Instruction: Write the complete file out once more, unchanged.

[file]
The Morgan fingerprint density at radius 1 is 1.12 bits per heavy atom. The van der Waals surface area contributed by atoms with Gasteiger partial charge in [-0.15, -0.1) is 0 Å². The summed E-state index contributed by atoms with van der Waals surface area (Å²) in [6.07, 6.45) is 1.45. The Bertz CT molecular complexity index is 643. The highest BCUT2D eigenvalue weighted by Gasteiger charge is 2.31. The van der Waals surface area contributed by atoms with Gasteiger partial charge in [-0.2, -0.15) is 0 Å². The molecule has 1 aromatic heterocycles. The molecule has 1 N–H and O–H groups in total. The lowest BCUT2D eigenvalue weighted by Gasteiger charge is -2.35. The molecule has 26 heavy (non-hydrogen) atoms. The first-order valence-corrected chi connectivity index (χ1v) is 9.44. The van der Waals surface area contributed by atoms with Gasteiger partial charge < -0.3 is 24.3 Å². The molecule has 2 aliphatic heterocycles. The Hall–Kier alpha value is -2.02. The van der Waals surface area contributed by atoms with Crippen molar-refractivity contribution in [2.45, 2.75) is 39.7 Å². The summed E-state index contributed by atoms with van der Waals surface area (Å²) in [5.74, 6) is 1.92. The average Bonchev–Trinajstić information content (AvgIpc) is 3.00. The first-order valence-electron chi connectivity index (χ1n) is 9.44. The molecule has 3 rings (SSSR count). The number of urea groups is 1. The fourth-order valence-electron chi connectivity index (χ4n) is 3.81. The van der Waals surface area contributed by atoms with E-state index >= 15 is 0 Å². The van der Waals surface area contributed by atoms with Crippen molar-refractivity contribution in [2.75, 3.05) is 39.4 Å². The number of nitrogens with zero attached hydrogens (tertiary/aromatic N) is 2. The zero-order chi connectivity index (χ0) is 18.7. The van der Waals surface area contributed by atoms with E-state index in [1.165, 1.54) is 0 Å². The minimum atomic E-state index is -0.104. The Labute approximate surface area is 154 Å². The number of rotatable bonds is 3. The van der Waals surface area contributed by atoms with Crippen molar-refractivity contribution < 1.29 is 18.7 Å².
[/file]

The Morgan fingerprint density at radius 1 is 1.12 bits per heavy atom. The van der Waals surface area contributed by atoms with Gasteiger partial charge in [-0.15, -0.1) is 0 Å². The summed E-state index contributed by atoms with van der Waals surface area (Å²) in [6.07, 6.45) is 1.45. The Bertz CT molecular complexity index is 643. The highest BCUT2D eigenvalue weighted by Gasteiger charge is 2.31. The van der Waals surface area contributed by atoms with Gasteiger partial charge in [-0.2, -0.15) is 0 Å². The molecule has 1 aromatic heterocycles. The molecule has 1 N–H and O–H groups in total. The lowest BCUT2D eigenvalue weighted by Gasteiger charge is -2.35. The molecule has 26 heavy (non-hydrogen) atoms. The first-order valence-corrected chi connectivity index (χ1v) is 9.44. The van der Waals surface area contributed by atoms with Gasteiger partial charge < -0.3 is 24.3 Å². The molecule has 2 aliphatic heterocycles. The Hall–Kier alpha value is -2.02. The van der Waals surface area contributed by atoms with Crippen molar-refractivity contribution in [2.45, 2.75) is 39.7 Å². The summed E-state index contributed by atoms with van der Waals surface area (Å²) in [5.74, 6) is 1.92. The average Bonchev–Trinajstić information content (AvgIpc) is 3.00. The first-order valence-electron chi connectivity index (χ1n) is 9.44. The molecule has 3 rings (SSSR count). The number of urea groups is 1. The fourth-order valence-electron chi connectivity index (χ4n) is 3.81. The van der Waals surface area contributed by atoms with E-state index >= 15 is 0 Å². The van der Waals surface area contributed by atoms with Crippen molar-refractivity contribution in [2.75, 3.05) is 39.4 Å². The number of nitrogens with zero attached hydrogens (tertiary/aromatic N) is 2. The zero-order chi connectivity index (χ0) is 18.7. The van der Waals surface area contributed by atoms with E-state index in [1.165, 1.54) is 0 Å². The minimum atomic E-state index is -0.104. The Labute approximate surface area is 154 Å². The number of rotatable bonds is 3. The van der Waals surface area contributed by atoms with Crippen molar-refractivity contribution < 1.29 is 18.7 Å².